By allowing ads to appear on this site, you support the local businesses who, in turn, support great journalism.
Religious organizations disagree on economic priorities
iStock 000004368668 Medium
President Obama's budget proposal highlights a long-standing problem for those of faith. Although many Christians share certain beliefs in common, some look at issues like budgets and economics through a very different religious lens. - photo by Matthew Jelalian
After President Barack Obama issued his 2015 Budget Proposal last month, Bread for the World, a Christian nonprofit seeking to end world hunger, wrote that the spending plan's details were important to the belief systems of people everywhere.

The press release highlights a longstanding issue within the Christian community: How should Christians look at government fiscal policies?

The budget debate has a central moral dimension, said Rev. David Beckman, as reported by Bread. As Christians, we believe the moral measure of the budget is based on how the most poor and vulnerable people fare.

Bread for the World praised Obama for proposing to make permanent changes made to the earned income tax credit and child tax credit.

Meanwhile, the conservative faith-based activist group Christian Coalition of America published a piece calling Obamas budget ideas old.

His recent budget proposal is chock full of the same top-down, tax-and-spend tactics that hes been pushing for the last six years, the coalition stated. You would think that the $7.5 trillion increase in the national debt thats occurred on his watch would be enough to retire some of those outdated policies.

Conservative Christian groups like the Christian Coalition see small government as allowing them to live their religion as they see fit.

Louisiana Gov. Bobby Jindal, an ardent critic of Obama and a Catholic, recently held a prayer rally where The Huffington Post reported that he encouraged Christian lawmakers to pray for the president and look toward a religious revival in the political world.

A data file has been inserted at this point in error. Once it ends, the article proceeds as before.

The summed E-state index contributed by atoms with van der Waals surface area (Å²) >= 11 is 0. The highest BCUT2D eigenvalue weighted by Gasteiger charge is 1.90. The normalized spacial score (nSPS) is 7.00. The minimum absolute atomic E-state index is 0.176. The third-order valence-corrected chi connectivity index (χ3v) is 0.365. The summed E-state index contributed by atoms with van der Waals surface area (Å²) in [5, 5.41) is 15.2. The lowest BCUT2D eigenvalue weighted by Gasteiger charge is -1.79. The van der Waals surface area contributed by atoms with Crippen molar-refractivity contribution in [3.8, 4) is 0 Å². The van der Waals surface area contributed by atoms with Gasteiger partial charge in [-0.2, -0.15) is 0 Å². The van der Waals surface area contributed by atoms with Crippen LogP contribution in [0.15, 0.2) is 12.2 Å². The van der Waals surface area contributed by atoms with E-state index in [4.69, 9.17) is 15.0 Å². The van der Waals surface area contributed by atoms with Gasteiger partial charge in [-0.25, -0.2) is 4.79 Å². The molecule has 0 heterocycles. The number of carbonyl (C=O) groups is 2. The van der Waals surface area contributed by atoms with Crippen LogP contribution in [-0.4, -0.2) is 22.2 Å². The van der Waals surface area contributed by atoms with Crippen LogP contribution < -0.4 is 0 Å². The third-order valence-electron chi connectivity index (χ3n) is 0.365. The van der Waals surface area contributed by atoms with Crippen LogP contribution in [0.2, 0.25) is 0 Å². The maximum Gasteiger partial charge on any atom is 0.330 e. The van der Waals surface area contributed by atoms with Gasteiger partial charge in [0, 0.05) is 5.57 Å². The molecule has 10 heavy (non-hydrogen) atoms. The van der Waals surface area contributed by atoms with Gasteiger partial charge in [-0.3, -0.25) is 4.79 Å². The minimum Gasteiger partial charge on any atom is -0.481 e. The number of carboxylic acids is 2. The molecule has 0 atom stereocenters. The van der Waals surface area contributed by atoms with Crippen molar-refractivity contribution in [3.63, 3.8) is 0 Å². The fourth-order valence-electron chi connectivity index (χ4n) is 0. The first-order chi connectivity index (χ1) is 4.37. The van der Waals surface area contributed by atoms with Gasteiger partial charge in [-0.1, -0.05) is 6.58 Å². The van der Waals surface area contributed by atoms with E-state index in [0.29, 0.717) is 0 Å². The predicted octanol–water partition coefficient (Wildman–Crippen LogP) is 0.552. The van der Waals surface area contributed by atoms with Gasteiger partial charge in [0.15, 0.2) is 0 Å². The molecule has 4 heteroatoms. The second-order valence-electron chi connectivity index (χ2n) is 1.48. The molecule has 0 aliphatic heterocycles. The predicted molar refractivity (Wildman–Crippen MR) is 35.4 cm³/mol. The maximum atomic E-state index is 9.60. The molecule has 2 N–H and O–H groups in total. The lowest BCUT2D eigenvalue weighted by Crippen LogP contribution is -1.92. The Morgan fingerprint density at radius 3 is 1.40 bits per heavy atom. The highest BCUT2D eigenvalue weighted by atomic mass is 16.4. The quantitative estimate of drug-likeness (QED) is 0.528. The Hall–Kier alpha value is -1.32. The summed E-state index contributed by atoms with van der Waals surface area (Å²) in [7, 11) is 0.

We can't just elect a candidate to fix what ails our country. We can't just pass a law and fix what ails our country," said Jindal as reported by The Washington Post. "We need a spiritual revival to fix what ails our country.

Two years ago Rep. Paul Ryan, who is a Republican from Wisconsin and Catholic, said his religious beliefs guide his economic policies to favor private charities over government welfare.

"Through our civic organizations, through our churches, through our charities through all of our different groups where we interact with people as a community that's how we advance the common good," Ryan told NPR.

More recently, The Washington Times reported that Ryan said he wanted to streamline welfare programs and called for a "welfare reform 2.0" by combining various welfare programs, cutting inefficient programs and getting rid of certain forms of corporate welfare.

Pope Francis, on the other hand, seems to agree more with Bread for the World that the government should have a stronger hand in helping the poor. Pope Francis has spoken on how government organizations have a duty to help the poor.

According to American magazine, on his visit to the Philippines, Pope Francis went as far as to say its a moral imperative of the government to help the poor.

Well aware of the resistance to social reform by a number of the powerful and very rich families in this land, the Jesuit Pope, who has seen something similar in Argentina, told state authorities that reforming the social structures that perpetuate poverty and the exclusion of the poor first requires a conversion of heart and mind," American magazine reported.

The pope has spoken critically of materialisms effect on income inequality before.

Man is not in charge today, money is in charge, money rules, said the pope as reported by The Huffington Post. God our Father did not give the task of caring for the earth to money, but to us, to men and women: We have this task!
Sign up for our e-newsletters